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Facebook intends to hire 10,000 people in the EU to assist in the development of the "metaverse"


It is planned that Facebook (FB) will hire up to 10,000 people in Europe to work on the creation of the "metaverse," which will combine virtual and augmented reality technologies in an entirely new online realm.


It was announced on Sunday by the US technology behemoth that it would last for five years and would include a recruitment drive. "This investment represents a vote of confidence in the European technology sector and its employees," Facebook said in a statement.


According to Facebook executives Nick Clegg and Javier Olivan, "as we embark on the journey of bringing the metaverse to life, the requirement for highly specialized engineers is a top priority for us."


With the metaverse concept, the goal is to create a space similar to the internet in which users can walk around and interact with one another in real time by using digital avatars created in the virtual world. According to theory, users could convene around a virtual meeting table with remote colleagues before walking over to a virtual Starbucks to meet a friend from a different country to discuss business.


The social media giant faces stiff competition in the metaverse development space from immersive gaming platforms such as Roblox and Epic Games, which is responsible for the hit game Fortnite. A number of similar projects have been in development since the launch of Second Life, a virtual reality environment, in 2003.


Facebook has stated that the metaverse will not be owned or operated by a single company, as has been previously reported.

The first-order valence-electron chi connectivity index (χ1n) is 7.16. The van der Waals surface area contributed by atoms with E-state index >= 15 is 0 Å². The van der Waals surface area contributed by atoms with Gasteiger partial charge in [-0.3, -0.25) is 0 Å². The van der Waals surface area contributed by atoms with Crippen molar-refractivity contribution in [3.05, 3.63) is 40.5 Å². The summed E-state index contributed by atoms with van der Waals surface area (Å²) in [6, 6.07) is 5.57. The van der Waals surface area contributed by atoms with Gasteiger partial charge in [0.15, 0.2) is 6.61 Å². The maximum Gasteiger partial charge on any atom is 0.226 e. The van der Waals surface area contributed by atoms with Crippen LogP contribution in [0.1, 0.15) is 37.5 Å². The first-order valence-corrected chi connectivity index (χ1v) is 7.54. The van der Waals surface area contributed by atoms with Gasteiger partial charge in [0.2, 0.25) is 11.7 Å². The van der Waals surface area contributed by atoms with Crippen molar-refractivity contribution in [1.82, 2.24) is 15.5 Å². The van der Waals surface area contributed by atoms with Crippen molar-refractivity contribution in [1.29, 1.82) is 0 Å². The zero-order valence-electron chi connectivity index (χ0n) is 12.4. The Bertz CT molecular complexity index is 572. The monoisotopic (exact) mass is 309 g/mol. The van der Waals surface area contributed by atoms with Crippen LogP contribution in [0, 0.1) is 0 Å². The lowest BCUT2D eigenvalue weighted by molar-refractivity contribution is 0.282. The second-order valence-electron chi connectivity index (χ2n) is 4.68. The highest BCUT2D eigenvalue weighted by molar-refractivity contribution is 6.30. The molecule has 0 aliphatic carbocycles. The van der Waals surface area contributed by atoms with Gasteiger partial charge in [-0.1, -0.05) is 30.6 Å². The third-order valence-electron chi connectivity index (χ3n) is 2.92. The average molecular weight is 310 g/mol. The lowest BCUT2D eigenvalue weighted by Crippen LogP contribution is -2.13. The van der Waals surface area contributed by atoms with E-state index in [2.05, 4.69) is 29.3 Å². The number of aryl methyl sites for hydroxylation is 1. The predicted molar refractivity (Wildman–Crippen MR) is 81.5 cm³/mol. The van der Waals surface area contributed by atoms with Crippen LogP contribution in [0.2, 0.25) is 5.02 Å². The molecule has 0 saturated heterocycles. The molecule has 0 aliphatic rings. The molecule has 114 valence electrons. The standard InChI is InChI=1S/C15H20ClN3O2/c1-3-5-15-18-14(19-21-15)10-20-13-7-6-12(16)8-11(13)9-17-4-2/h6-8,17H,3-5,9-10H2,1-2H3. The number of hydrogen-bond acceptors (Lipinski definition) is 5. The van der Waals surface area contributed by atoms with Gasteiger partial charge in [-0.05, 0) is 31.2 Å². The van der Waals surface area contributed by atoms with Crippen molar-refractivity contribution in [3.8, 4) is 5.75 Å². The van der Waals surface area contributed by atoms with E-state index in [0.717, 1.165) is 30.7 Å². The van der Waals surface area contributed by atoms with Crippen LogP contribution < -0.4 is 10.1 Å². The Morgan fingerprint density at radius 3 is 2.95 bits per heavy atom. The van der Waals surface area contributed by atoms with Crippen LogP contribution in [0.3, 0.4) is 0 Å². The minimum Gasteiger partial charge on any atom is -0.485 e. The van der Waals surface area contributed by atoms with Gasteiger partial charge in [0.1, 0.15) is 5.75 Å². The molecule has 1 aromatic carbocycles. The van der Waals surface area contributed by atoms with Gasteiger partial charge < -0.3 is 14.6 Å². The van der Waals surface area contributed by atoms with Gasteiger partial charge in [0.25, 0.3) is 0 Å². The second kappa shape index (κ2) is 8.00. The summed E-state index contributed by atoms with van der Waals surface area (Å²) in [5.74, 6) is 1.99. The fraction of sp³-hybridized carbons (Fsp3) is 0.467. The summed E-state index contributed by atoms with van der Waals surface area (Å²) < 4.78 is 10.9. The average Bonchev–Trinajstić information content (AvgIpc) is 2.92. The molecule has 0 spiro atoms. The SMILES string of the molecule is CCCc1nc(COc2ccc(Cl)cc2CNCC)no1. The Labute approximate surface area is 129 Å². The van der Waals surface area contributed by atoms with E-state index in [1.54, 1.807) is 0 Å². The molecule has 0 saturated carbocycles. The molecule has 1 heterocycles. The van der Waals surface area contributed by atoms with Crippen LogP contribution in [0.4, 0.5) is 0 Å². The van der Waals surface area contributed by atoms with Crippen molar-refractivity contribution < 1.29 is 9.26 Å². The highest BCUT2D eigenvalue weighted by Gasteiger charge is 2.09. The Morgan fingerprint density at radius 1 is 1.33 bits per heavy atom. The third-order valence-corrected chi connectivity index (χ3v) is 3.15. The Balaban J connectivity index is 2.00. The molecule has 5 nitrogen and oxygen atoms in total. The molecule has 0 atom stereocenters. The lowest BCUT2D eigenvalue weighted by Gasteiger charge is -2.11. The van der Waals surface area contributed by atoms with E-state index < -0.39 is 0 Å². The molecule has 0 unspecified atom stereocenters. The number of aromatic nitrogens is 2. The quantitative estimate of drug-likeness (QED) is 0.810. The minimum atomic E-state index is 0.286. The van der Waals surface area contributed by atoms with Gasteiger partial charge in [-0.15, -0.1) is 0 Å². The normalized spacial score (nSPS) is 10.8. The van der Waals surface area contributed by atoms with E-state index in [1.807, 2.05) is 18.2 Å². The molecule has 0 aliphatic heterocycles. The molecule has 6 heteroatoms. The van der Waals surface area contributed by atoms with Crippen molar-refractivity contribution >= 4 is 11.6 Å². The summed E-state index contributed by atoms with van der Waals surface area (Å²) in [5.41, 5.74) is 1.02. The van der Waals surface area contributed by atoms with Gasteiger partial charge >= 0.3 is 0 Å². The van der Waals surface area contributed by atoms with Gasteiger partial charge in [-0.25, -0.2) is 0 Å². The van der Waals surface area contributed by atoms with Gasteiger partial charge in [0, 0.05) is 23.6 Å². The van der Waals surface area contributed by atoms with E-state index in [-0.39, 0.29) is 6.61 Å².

"As is the case with the internet, the openness and interoperability of the system will be its distinguishing characteristics. Collaboration and cooperation among businesses, developers, creators, and policymakers will be required in order to make this a reality "Clegg and Olivan were in agreement.


The head of PwC's XR [Extended Reality] practice, Jeremy Dalton, believes that augmented reality is the future "Having a physical presence in Europe is a wise move for any organization interested in the potential of the metaverse and its applications. This isn't just a question of skill distribution, though it is."


As Dalton went on to say, "this new era of digital interaction will ineluctably collide with government policy as well as consumer and business concerns about privacy and data protection."


This is a "exciting time" for Europe's technology industry, according to the company, which notes that the region benefits from "a large consumer market, world-class universities, and, most importantly, high-quality talent."


The owner of Instagram and WhatsApp cited investments in artificial intelligence research in France as well as the establishment of a new office in Ireland as evidence of its commitment to the region. Instagram and WhatsApp are owned by Facebook.


However, it is also a period in which EU and UK regulators will be paying closer attention.


When the European Commission launched an investigation into whether Facebook had violated EU competition rules by using data collected from its platform's advertisers to compete against them in June, the social media giant was criticized. Additionally, the Competition and Markets Authority of the United Kingdom is looking into Facebook's data usage.


The amount of pressure being applied to Facebook by lawmakers on both sides of the Atlantic is increasing as a result of allegations that the company has repeatedly prioritized profits over the public good. According to Frances Haugen, a former Facebook product manager who testified before US lawmakers earlier this month, the company was aware that it was serving harmful, eating disorder-related content to young users and that the use of Facebook by authoritarian leaders could pose a national security threat to the United States.


After her testimony before the House of Commons on Monday, Sophie Zhang, another Facebook whistleblower, will testify before UK lawmakers during a hearing into the role of social media in normalizing hate speech.

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